Featured Research

from universities, journals, and other organizations

Researchers Identify Gene Involved In Autoimmune Disease

Date:
July 26, 2002
Source:
University Of Virginia Health System
Summary:
Researchers have identified a gene that appears to be a critical factor in autoimmune disease, according to a study to be published in the July 26 issue of Science. The research, performed by scientists at the University of Virginia and the University of Vermont Schools of Medicine and colleagues at other universities, might provide a unique view at the molecular defects underlying autoimmune disease.

CHARLOTTESVILLE, Va., July 25 – Researchers have identified a gene that appears to be a critical factor in autoimmune disease, according to a study to be published in the July 26 issue of Science. The research, performed by scientists at the University of Virginia and the University of Vermont Schools of Medicine and colleagues at other universities, might provide a unique view at the molecular defects underlying autoimmune disease.

Using molecular techniques to study the genetic material from autoimmune disease-susceptible mice, scientists were able to identify a region of the mouse chromosome, and subsequently a gene, that correlates with autoimmune disease. The gene of interest encodes a protein that functions as a receptor for histamine, a signaling molecule involved in immune responses.

Autoimmune disease, a disorder that occurs when an affected individual's immune system launches attacks on its own tissue confusing itself as a foreign invader, is responsible for various disorders such as multiple sclerosis and rheumatoid arthritis.

Present therapies for autoimmune disease, which merely suppress the affected individual's immune system, necessitate new and more specific treatments, said Dr. Kenneth S. K. Tung, professor of pathology at the University of Virginia and co-investigator of the study.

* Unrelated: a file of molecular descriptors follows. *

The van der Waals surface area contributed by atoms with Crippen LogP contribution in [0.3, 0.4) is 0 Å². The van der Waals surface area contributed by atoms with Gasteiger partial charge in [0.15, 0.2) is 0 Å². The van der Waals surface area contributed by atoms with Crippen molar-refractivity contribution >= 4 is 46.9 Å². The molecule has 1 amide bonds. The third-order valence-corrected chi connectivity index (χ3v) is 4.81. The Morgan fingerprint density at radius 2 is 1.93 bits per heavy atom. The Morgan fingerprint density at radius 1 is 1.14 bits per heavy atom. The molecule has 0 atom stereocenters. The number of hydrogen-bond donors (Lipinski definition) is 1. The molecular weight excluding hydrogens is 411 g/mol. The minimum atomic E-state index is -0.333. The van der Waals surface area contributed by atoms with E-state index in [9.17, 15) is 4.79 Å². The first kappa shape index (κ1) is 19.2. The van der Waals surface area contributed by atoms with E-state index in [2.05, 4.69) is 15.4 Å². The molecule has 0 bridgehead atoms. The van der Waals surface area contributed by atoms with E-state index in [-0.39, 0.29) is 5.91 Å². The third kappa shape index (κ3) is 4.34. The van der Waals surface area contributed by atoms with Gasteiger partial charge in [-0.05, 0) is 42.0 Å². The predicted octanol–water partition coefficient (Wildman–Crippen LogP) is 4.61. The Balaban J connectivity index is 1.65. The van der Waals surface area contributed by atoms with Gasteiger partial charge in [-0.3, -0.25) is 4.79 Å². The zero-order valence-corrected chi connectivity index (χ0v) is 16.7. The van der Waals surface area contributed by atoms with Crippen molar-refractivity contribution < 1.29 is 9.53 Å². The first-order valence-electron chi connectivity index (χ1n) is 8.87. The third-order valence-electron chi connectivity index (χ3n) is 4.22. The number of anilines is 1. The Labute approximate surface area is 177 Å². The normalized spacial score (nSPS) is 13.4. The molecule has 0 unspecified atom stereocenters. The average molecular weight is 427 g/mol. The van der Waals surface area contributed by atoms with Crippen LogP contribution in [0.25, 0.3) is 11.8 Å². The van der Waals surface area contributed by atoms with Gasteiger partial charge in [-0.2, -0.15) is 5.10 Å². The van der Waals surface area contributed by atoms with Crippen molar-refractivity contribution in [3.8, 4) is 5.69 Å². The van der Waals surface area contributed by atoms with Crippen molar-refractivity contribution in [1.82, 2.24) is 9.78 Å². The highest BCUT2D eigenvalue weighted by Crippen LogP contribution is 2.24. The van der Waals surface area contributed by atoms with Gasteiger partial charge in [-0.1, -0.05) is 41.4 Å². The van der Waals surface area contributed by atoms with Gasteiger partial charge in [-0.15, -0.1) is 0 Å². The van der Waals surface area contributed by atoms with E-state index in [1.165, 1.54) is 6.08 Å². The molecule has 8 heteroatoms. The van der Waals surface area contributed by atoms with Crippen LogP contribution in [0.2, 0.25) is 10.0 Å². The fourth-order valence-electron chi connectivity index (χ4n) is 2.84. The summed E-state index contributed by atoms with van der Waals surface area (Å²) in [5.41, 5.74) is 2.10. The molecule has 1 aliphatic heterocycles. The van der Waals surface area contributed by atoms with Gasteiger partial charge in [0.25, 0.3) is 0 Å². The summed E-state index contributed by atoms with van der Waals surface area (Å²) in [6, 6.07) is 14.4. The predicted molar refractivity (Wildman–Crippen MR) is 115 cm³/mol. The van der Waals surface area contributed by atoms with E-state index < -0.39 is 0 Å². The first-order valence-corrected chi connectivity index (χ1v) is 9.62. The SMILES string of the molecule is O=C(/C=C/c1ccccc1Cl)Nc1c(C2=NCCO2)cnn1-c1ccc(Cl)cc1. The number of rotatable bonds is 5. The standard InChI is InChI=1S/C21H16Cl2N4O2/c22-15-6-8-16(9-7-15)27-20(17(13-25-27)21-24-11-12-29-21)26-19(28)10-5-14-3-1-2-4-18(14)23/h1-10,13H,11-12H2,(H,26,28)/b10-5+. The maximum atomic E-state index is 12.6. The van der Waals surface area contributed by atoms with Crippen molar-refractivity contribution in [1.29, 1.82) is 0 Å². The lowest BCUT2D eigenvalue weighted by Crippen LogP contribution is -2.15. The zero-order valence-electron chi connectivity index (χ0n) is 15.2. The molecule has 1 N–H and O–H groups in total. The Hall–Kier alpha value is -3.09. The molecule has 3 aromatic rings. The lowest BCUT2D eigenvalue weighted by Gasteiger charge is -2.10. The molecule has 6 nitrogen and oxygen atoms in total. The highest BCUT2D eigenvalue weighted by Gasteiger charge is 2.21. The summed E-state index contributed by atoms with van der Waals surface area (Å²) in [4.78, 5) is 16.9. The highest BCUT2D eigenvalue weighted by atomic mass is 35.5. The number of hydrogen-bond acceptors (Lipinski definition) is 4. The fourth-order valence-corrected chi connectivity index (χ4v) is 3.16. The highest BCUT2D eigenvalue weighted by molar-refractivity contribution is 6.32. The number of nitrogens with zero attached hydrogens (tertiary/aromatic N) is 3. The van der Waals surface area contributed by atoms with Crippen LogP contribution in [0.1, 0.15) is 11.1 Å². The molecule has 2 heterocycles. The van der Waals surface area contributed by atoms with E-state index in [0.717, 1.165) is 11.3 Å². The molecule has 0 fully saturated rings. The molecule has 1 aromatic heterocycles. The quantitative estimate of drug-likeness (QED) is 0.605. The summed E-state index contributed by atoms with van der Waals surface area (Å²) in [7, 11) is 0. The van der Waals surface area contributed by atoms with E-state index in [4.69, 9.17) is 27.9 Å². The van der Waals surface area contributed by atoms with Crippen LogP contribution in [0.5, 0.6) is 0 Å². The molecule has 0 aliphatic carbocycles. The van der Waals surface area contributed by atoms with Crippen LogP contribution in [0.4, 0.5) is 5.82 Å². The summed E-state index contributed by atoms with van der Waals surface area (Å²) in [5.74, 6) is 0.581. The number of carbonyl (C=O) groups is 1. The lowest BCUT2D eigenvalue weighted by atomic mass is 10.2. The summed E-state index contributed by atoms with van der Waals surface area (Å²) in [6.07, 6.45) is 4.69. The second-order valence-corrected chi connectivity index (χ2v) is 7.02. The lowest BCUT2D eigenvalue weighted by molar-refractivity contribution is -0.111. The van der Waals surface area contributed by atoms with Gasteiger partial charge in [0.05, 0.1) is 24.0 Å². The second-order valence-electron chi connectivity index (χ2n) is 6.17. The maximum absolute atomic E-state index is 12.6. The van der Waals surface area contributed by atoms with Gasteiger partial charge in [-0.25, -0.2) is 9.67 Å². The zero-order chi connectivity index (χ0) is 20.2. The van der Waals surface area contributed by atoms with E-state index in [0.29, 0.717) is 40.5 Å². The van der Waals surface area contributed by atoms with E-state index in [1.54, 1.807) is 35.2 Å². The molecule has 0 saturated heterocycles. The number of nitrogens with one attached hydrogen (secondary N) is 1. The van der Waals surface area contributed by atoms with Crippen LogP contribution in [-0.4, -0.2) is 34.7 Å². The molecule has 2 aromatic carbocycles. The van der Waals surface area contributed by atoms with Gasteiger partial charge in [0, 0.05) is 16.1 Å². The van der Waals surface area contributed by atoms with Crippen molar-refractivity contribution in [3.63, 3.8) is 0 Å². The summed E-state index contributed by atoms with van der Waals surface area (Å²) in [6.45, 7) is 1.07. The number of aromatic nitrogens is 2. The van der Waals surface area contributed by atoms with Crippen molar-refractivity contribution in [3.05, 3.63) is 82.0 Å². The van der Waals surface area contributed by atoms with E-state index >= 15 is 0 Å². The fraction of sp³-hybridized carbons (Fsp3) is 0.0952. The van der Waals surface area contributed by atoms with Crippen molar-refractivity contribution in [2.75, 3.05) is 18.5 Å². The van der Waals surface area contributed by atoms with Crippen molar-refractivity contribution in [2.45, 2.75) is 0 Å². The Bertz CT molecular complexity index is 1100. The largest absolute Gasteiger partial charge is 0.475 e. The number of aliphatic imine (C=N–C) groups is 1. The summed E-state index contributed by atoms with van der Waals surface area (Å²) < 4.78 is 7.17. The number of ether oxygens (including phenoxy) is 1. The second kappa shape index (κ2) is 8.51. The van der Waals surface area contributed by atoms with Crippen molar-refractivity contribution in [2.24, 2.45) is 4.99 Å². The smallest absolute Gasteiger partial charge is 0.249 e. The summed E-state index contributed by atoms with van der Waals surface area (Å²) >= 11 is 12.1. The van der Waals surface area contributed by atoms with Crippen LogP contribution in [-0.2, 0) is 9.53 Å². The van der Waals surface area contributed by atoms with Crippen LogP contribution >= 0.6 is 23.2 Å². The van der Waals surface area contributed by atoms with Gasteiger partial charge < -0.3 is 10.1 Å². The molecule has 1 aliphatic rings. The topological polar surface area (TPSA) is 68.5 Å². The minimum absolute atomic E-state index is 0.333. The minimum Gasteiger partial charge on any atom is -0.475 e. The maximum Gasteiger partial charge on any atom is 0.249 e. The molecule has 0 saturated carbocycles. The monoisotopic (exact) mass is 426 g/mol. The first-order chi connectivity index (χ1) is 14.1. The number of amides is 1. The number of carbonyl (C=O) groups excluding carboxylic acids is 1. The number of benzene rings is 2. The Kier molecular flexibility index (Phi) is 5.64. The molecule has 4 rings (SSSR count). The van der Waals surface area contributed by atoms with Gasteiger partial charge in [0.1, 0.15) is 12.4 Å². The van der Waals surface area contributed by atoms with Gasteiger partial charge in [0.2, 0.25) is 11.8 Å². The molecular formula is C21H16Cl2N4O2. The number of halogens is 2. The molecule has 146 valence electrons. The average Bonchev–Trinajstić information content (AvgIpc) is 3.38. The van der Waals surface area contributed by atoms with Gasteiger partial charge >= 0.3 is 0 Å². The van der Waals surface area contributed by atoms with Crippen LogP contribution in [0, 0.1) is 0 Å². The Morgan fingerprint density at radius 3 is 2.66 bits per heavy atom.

"Utilizing a mouse model to study autoimmune disease will have a definite impact on the understanding of human autoimmune disease as genes that cause disease in mice have been found to be concordant with autoimmune causing genes in humans," Tung said. "The next progression of this study will be to understand the role of the histamine receptor in autoimmune disease and, more importantly, to determine whether a parallel set of events occurs in human autoimmune disease."

The research presented in this study hopefully will prove significant not only for the understanding of autoimmune disease but also for other illnesses. "It's becoming clear that the responses and regulatory elements that cause autoimmune disease also apply to the body's response to cancer and tissue grafts. So if we can understand how autoimmune disease is regulated, then you can apply the same knowledge to prevent tissue graft rejection or promote cancer immunity and improve vaccine effects," Tung said.


Story Source:

The above story is based on materials provided by University Of Virginia Health System. Note: Materials may be edited for content and length.


Cite This Page:

University Of Virginia Health System. "Researchers Identify Gene Involved In Autoimmune Disease." ScienceDaily. ScienceDaily, 26 July 2002. <www.sciencedaily.com/releases/2002/07/020726081146.htm>.